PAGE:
Denai Moore occupies a dark, stately throne on the cover of her third album, ‘Modern Dread’. The tendrils of her silver headpiece twist away to infinite lengths, implying a connection to the outer world as well as entrapment within it.
Even before the pandemic hit, life was hardly rosy. ‘Modern Dread’ took form amid global turmoil that the pandemic has thrown into sharp relief: political unrest, environmental crisis, information oversaturation, social isolation and insecurity. The album churns with feeling in a world of manufactured electronic sound. In a style sometimes akin to Caroline Polachek’s ‘Pang’, Moore applies what she describes as an “intentionally cold palette” to intensely emotional issues.
Imagery of environmental crisis throughout the record – hail, cascades, reaching the brink – create a sense of uncontrollable chaos, a concern with external conditions that stretches to our internal states too. In a digital world deluged with information, Moore declares, “shut me up, I’m oversharing.” She longs to ‘Turn Off The Radio’, to throw away her phone, to find someplace quiet and safe, to retreat to the peaceful memory of eating grapefruit on a porch.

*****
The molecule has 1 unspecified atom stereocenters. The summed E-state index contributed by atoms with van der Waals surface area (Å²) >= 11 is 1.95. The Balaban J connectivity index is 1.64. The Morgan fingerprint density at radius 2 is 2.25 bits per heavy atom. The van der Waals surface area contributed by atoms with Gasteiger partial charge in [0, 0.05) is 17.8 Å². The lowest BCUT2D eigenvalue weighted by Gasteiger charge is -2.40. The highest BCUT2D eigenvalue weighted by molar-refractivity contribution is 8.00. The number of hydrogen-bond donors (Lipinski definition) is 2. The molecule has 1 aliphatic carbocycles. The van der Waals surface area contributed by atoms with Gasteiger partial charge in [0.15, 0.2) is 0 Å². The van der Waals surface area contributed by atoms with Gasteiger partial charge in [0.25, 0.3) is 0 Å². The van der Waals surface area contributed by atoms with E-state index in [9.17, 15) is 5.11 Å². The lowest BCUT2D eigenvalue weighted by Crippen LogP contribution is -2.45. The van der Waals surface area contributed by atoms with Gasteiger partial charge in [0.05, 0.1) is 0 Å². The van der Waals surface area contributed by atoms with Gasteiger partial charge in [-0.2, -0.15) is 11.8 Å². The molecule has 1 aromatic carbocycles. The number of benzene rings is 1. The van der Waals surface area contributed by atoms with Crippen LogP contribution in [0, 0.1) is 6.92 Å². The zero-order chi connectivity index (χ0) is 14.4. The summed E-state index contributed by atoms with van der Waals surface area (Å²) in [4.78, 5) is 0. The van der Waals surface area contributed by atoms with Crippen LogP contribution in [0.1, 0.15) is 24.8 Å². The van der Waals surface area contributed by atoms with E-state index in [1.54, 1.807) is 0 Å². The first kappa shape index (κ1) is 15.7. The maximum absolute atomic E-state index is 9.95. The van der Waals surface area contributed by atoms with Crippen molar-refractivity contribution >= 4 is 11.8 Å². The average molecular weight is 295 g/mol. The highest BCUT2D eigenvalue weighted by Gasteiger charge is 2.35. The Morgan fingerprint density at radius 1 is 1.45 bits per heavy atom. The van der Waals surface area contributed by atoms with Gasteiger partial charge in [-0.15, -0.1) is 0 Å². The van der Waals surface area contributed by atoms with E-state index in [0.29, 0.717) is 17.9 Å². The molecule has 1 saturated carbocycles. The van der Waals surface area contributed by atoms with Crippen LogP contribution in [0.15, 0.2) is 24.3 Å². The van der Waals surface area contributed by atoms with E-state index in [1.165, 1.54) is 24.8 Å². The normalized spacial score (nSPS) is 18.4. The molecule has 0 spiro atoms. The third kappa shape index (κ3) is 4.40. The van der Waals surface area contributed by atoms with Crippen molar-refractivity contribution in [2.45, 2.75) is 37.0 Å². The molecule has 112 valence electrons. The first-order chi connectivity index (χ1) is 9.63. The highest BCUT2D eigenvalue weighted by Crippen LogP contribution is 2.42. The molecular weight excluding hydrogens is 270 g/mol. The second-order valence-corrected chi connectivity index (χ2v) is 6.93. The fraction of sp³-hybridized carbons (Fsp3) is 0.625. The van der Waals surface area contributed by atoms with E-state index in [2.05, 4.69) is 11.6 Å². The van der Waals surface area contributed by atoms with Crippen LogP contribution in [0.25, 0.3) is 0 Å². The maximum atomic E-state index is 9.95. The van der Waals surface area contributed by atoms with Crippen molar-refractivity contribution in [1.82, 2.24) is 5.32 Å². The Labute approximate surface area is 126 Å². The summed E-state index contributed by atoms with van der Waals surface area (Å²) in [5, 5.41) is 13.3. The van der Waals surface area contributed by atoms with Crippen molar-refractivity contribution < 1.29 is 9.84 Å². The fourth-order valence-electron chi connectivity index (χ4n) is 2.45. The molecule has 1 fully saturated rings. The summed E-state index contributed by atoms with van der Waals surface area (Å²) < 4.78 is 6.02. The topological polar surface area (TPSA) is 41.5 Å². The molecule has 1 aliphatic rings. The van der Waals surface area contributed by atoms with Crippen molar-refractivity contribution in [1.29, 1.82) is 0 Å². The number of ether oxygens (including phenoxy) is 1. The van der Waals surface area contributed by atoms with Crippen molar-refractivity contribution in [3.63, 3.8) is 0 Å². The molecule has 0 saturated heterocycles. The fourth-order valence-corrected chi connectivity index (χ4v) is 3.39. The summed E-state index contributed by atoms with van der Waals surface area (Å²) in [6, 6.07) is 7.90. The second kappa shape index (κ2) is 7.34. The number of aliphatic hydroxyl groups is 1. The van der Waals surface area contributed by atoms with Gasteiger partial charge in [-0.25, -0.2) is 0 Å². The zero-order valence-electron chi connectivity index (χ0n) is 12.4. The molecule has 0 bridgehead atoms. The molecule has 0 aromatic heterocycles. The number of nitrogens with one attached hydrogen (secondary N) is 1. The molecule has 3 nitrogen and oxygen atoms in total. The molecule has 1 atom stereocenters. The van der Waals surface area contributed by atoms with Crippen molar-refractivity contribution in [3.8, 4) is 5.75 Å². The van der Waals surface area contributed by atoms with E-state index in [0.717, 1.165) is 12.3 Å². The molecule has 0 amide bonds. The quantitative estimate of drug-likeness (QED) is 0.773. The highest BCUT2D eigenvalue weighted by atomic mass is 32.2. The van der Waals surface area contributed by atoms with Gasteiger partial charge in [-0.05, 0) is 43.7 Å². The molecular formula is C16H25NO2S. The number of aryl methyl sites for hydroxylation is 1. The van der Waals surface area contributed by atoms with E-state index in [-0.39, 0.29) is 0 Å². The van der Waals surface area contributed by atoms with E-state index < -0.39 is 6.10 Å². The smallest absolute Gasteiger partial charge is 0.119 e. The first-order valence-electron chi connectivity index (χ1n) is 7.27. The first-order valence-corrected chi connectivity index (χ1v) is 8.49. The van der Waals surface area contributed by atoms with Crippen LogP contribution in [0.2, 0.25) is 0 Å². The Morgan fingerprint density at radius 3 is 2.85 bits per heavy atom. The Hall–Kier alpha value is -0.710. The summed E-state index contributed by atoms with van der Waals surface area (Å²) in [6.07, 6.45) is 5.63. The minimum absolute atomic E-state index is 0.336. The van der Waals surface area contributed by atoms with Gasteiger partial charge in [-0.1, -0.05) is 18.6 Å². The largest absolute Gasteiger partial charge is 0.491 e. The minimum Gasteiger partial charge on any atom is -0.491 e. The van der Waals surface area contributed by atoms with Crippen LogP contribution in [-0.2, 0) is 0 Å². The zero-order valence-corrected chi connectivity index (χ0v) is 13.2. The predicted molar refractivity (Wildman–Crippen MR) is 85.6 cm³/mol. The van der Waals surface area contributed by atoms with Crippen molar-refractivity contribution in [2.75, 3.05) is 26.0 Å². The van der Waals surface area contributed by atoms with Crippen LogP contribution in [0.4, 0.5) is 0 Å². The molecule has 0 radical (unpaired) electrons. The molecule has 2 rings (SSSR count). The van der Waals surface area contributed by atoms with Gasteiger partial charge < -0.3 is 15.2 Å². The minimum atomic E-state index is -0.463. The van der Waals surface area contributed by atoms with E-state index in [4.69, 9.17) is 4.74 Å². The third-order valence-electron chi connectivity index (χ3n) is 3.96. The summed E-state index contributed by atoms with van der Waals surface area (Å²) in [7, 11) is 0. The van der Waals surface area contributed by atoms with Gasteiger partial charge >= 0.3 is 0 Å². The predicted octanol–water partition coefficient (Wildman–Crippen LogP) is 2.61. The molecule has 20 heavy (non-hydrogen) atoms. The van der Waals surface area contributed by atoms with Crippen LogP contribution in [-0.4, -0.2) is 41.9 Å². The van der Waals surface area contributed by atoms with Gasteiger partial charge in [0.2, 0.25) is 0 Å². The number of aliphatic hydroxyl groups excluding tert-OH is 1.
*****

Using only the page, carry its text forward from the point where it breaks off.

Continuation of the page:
The lyrical content inevitably bleeds into the music: as world events and flows of information whirl out of control, so do the songs, moving in spontaneous directions. Synths flicker like oppressive urban lights. The visceral, overwhelming noise of modern life is reflected in the abrupt stops and starts of the tracks, from the sudden ending of ‘Too Close’ to the Fiona Apple-esque opening of ‘Honour’. At points, the songs change tempo, different layers jostling for the lead. It’s an unpredictable listen, one that can occasionally seem jarring. Pop hooks scattered throughout, strongest on ‘Cascades’ and ‘Turn Off The Radio’ – a hint perhaps of Everything Everything’s Alex Robertshaw at the production helm – supply immediate footholds, but the album is held together by a daring electronic aesthetic that’s all Moore’s.
“I’ve tried to trace maps of new life here beyond me, still spinning circles like a noose,” Moore sings on penultimate track ‘Offer Me’, as if appraising the record. The deliberate use of “noose” is another signal that there is no escape from the evil of the world, and the solution might be to burn it all down, just as Moore burns down the divisions between genres. Sometimes an album with a strong identity gets trapped in its own sound. ‘Modern Dread’ instead achieves that rare thing, a coherent whole with no monotony. You have no idea where the songs will take you – which is exactly how the world feels right now too.